Radiohead: ‘A Moon Shaped Pool’

May 12, 2016


Features Editor | jts040@latech.edu



Everyone had heard the whispers. Dark, (not-so) secret murmuring in the depths of Internet forums and the hearts of diehard fans alike. Radiohead was releasing its ninth album sometime this year.  It was a tenuous proposition. Radiohead had not released an album since 2011’s “The King of Limbs,” a perfectly passable album overshadowed by the tremendous power of the previous release “In Rainbows.”



But, still, it had to be coming. On May 8, after a release campaign that involved scrubbing their social media presence and sending pamphlets to U.K. fans that read, “We know where you live,” the band released “A Moon Shaped Pool.”



Reviewing a Radiohead album with only three days to digest it almost seems criminal. The headspace their albums put listeners in is hard to escape from in order to swallow the lyrical and sonic content. It’s something like a nighttime peyote dream-quest in the desert, or dark tabs of acid taken in wet alleyways.  Breaking out of the forced hallucinogenic mind trip reveals an album concerned with government surveillance, damaging views of modern civilization and heartbreak. So much heartbreak.



“Burn the Witch,” the album’s opener and the first released single, is an unsettling statement on government intrusion and groupthink.  It begins the album deceptively with a driving string section that fades into a quiet melancholia for the next song “Daydreaming.”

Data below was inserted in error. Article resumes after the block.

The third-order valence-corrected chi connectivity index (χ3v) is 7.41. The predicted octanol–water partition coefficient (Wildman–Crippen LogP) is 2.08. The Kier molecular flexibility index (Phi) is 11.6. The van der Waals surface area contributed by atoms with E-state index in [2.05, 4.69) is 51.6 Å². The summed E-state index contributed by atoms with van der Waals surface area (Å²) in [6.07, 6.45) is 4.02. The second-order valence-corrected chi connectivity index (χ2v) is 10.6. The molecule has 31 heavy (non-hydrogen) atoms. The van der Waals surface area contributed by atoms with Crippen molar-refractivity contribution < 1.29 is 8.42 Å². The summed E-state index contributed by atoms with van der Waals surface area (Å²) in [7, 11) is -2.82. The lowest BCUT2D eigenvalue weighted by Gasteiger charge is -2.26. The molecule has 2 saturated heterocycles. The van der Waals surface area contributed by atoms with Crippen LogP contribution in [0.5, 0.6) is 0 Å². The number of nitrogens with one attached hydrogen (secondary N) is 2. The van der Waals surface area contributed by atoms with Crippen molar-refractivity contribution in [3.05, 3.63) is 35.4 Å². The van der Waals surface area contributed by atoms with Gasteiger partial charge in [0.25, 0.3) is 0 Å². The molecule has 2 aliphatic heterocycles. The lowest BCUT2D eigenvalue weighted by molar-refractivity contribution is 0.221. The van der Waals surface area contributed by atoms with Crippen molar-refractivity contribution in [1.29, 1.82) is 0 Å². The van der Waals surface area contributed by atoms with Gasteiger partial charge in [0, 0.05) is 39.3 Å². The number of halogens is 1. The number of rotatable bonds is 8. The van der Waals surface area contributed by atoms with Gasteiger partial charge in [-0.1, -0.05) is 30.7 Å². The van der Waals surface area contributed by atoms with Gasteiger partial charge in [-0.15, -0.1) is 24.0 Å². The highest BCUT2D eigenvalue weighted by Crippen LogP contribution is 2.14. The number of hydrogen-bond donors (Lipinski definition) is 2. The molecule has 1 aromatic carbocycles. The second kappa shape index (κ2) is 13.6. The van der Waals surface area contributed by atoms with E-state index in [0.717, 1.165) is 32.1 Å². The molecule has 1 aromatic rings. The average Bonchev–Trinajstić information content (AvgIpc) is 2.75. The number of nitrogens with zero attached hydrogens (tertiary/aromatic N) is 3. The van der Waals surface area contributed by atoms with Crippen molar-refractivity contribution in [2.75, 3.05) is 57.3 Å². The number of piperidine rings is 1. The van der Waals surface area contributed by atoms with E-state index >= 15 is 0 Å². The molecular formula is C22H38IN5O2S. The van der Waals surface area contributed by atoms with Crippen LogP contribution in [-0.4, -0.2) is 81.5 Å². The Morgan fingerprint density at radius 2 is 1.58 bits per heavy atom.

In the album’s closer “True Love Waits,” singer Thom Yorke croons, “Just don’t leave/don’t leave.” The song, first released in 2001 on the live album “I Might Be Wrong,” feels much more visceral here. Yorke recently separated from his partner of 23 years, and the song’s beseeching comes across more as a resignation than an effort that could change minds. He’s older and wiser here, and his love has left. He’s pleading with nothing.



“Glass Eyes” is the album’s highlight. Sung as a dictation over the phone (to a lover? a mother?), the song details a panic attack upon an arrival at the train station, as Yorke sings, “Hey it’s me/I just got off the train/A frightening place/Their faces are concrete grey/And I’m wondering, should I turn around?”



Radiohead is the only band still recording that can cause such a turmoil with such a weird, eerily wonderful album. Alongside huge releases such as “Lemonade” and “Views,” the quintet holds their own in popularity.


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